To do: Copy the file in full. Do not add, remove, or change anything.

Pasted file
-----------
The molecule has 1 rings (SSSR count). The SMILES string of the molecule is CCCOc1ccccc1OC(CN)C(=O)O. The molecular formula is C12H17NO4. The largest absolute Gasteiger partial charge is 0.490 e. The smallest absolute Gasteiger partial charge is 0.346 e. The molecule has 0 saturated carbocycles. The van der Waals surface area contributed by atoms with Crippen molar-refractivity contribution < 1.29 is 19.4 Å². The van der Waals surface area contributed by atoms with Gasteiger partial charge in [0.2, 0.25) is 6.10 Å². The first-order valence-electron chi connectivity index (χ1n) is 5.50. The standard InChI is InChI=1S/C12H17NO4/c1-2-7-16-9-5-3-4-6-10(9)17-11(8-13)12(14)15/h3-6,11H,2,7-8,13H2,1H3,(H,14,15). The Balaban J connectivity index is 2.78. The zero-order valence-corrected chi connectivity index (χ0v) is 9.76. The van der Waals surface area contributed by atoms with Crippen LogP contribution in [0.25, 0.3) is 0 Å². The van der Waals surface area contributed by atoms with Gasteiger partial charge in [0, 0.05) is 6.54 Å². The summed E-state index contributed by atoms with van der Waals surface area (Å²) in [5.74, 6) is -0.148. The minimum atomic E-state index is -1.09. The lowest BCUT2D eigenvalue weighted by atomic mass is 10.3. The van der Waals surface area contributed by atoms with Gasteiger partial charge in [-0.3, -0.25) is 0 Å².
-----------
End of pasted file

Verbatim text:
The molecule has 1 rings (SSSR count). The SMILES string of the molecule is CCCOc1ccccc1OC(CN)C(=O)O. The molecular formula is C12H17NO4. The largest absolute Gasteiger partial charge is 0.490 e. The smallest absolute Gasteiger partial charge is 0.346 e. The molecule has 0 saturated carbocycles. The van der Waals surface area contributed by atoms with Crippen molar-refractivity contribution < 1.29 is 19.4 Å². The van der Waals surface area contributed by atoms with Gasteiger partial charge in [0.2, 0.25) is 6.10 Å². The first-order valence-electron chi connectivity index (χ1n) is 5.50. The standard InChI is InChI=1S/C12H17NO4/c1-2-7-16-9-5-3-4-6-10(9)17-11(8-13)12(14)15/h3-6,11H,2,7-8,13H2,1H3,(H,14,15). The Balaban J connectivity index is 2.78. The zero-order valence-corrected chi connectivity index (χ0v) is 9.76. The van der Waals surface area contributed by atoms with Crippen LogP contribution in [0.25, 0.3) is 0 Å². The van der Waals surface area contributed by atoms with Gasteiger partial charge in [0, 0.05) is 6.54 Å². The summed E-state index contributed by atoms with van der Waals surface area (Å²) in [5.74, 6) is -0.148. The minimum atomic E-state index is -1.09. The lowest BCUT2D eigenvalue weighted by atomic mass is 10.3. The van der Waals surface area contributed by atoms with Gasteiger partial charge in [-0.3, -0.25) is 0 Å².